While its Miami Seaquarium deals were marked “not yet available” at the time this article was written, Groupon has listed on its website offers including discounted admission, dolphin encounters, and an underwater dive in the park’s tropical reef tank.
A zoo featured in Tiger King
Another highly publicized Groupon listing is the Zoological Wildlife Foundation (ZWF), which was featured in the Netflix series “Tiger King.” WAP’s findings reveal “chronic” violations of the Animal Welfare Act (AWA) at ZWF, including a failure to provide animals with adequate veterinary care, properly handle animals, and properly maintain enclosures.
A December 2015 USDA inspection report found that ZWF’s inventory of the animals it owned was not up to date. The report also determined that the zoo did not offer a sufficient primate enrichment program, a finding echoed in a July 2021 inspection. The inspection also identified a critical animal handling violation at the facility. During the incident, a guest was bitten by a lion cub.
According to 7 News Miami, Florida Fish and Wildlife Commission issued ZWF a written warning in 2020, after a young chimpanzee named Limbani bit a child. WAP’s report states that while Limbani no longer interacts directly with visitors, “ZWF continues to dress him in costume and make him perform human activities like driving—grossly jeopardizing his development and safety.”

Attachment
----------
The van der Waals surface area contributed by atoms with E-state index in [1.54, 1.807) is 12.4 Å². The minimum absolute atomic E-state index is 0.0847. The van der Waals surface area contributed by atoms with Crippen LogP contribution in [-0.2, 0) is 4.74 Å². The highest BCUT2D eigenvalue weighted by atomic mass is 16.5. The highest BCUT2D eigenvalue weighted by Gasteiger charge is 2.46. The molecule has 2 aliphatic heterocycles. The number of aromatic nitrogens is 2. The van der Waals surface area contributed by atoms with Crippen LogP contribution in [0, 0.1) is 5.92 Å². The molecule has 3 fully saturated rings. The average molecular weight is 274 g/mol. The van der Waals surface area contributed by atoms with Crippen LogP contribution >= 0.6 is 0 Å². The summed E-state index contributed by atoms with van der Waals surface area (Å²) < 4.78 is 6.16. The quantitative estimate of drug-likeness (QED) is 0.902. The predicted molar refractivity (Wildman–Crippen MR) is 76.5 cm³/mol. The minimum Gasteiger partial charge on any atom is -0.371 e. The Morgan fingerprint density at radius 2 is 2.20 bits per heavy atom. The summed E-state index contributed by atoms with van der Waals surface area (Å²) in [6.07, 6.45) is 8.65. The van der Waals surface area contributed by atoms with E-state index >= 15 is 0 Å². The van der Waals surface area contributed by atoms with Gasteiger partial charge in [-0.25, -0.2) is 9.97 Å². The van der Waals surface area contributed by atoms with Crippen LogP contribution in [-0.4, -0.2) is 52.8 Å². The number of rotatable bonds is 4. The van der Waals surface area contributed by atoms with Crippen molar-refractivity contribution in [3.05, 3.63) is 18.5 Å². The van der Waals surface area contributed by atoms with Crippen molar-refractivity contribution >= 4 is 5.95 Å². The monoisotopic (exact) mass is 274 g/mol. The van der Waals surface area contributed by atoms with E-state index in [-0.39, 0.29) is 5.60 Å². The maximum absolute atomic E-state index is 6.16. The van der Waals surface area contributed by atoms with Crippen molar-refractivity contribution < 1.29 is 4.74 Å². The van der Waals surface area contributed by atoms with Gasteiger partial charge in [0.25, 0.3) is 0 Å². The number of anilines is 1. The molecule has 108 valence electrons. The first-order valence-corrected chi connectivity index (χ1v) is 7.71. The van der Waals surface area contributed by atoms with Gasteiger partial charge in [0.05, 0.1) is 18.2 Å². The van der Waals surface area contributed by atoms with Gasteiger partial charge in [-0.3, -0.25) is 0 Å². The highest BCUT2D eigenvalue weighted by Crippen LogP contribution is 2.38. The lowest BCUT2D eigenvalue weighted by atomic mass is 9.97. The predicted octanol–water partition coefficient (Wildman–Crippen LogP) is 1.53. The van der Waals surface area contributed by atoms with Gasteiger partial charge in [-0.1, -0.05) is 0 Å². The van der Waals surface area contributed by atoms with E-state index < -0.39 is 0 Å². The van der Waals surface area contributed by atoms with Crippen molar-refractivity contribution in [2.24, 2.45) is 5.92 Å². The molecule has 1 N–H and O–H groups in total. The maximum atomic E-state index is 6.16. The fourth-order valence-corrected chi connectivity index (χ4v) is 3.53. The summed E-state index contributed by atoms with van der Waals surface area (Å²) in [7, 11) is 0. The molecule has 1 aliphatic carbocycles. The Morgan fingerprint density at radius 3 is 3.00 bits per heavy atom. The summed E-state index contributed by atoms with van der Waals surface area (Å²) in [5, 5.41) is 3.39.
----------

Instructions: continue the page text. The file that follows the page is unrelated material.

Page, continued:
“These animals endure cruel training, and sometimes drugging, to render them tame enough to interact with the humans,” the nonprofit Born Free Foundation writes, referring to the dangers of what it calls “forced interactions” between humans and wild animals in captivity. “Despite this brutal training, these animals—because they remain essentially ‘wild’—still pose a potential threat to public safety.”
The WAP report states that ZWF owner Mario Tabraue used the sale and trafficking of wild animals “as a cover for his massive drug empire,” and founded ZWF after being released from prison in 2000. In 2014, Tabraue made headlines for trying to stop the passage of the Big Cats and Public Safety Protection Act, reportedly paying a lobbyist to fight the proposed legislation that would have regulated the ownership, sale, transport, and breeding of big cats such as tigers and lions.
Groupon has offered deals including “hands-on interactions with reptiles, primates, small mammals, and birds of prey” for both children ($65) and adults ($95) at ZWF. Like the deals at Seaquarium, the ZWF offers are currently marked “not yet available.”
Driving up attendance
WAP emphasizes that Groupon is not only listing venues for travelers to find, but driving up attendance through their deals. The coupon company also profits by taking a cut of each ticket sale. “Many reviews on travel sites noted that it was a Groupon deal that encouraged them to visit the venue,” writes WAP.
Groupon’s own data shows that encouraging users to attend its featured destinations often results in more money spent there. The company reports that 84 percent of its customers were not considering a merchant before seeing it featured on Groupon and 65 percent spent additional money beyond the value of their Groupon deal at the venue.